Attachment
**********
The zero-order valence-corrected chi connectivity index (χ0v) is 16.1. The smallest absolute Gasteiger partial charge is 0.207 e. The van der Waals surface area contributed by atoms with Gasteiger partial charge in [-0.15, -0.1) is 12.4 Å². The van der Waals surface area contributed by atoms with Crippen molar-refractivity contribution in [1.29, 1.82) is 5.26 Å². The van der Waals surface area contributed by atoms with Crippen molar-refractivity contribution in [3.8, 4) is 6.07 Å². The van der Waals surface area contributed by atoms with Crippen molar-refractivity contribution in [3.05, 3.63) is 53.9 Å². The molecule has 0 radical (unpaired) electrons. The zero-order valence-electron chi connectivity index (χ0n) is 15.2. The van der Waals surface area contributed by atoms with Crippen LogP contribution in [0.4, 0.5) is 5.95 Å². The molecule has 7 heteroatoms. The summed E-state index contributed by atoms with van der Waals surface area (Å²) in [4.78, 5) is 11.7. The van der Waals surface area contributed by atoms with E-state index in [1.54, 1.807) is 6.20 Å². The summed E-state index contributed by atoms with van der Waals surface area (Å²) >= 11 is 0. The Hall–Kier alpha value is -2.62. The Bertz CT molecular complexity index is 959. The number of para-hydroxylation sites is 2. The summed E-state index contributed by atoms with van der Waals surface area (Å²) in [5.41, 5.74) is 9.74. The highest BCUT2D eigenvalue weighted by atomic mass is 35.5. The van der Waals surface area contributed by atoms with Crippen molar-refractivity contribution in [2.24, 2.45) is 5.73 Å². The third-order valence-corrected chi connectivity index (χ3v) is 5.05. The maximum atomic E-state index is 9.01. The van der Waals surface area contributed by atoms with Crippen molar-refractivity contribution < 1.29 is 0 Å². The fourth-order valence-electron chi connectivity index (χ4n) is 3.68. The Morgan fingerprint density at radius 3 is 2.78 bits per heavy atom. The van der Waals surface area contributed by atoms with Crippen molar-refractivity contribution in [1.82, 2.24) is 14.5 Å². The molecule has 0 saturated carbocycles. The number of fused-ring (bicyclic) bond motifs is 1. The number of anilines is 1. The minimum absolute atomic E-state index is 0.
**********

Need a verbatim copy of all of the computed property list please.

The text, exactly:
The zero-order valence-corrected chi connectivity index (χ0v) is 16.1. The smallest absolute Gasteiger partial charge is 0.207 e. The van der Waals surface area contributed by atoms with Gasteiger partial charge in [-0.15, -0.1) is 12.4 Å². The van der Waals surface area contributed by atoms with Crippen molar-refractivity contribution in [1.29, 1.82) is 5.26 Å². The van der Waals surface area contributed by atoms with Crippen molar-refractivity contribution in [3.8, 4) is 6.07 Å². The van der Waals surface area contributed by atoms with Crippen molar-refractivity contribution in [3.05, 3.63) is 53.9 Å². The molecule has 0 radical (unpaired) electrons. The zero-order valence-electron chi connectivity index (χ0n) is 15.2. The van der Waals surface area contributed by atoms with Crippen LogP contribution in [0.4, 0.5) is 5.95 Å². The molecule has 7 heteroatoms. The summed E-state index contributed by atoms with van der Waals surface area (Å²) in [4.78, 5) is 11.7. The van der Waals surface area contributed by atoms with E-state index in [1.54, 1.807) is 6.20 Å². The summed E-state index contributed by atoms with van der Waals surface area (Å²) >= 11 is 0. The Hall–Kier alpha value is -2.62. The Bertz CT molecular complexity index is 959. The number of para-hydroxylation sites is 2. The summed E-state index contributed by atoms with van der Waals surface area (Å²) in [5.41, 5.74) is 9.74. The highest BCUT2D eigenvalue weighted by atomic mass is 35.5. The van der Waals surface area contributed by atoms with Crippen molar-refractivity contribution in [2.24, 2.45) is 5.73 Å². The third-order valence-corrected chi connectivity index (χ3v) is 5.05. The maximum atomic E-state index is 9.01. The van der Waals surface area contributed by atoms with Crippen molar-refractivity contribution < 1.29 is 0 Å². The fourth-order valence-electron chi connectivity index (χ4n) is 3.68. The Morgan fingerprint density at radius 3 is 2.78 bits per heavy atom. The van der Waals surface area contributed by atoms with Crippen molar-refractivity contribution in [1.82, 2.24) is 14.5 Å². The molecule has 0 saturated carbocycles. The number of fused-ring (bicyclic) bond motifs is 1. The number of anilines is 1. The minimum absolute atomic E-state index is 0.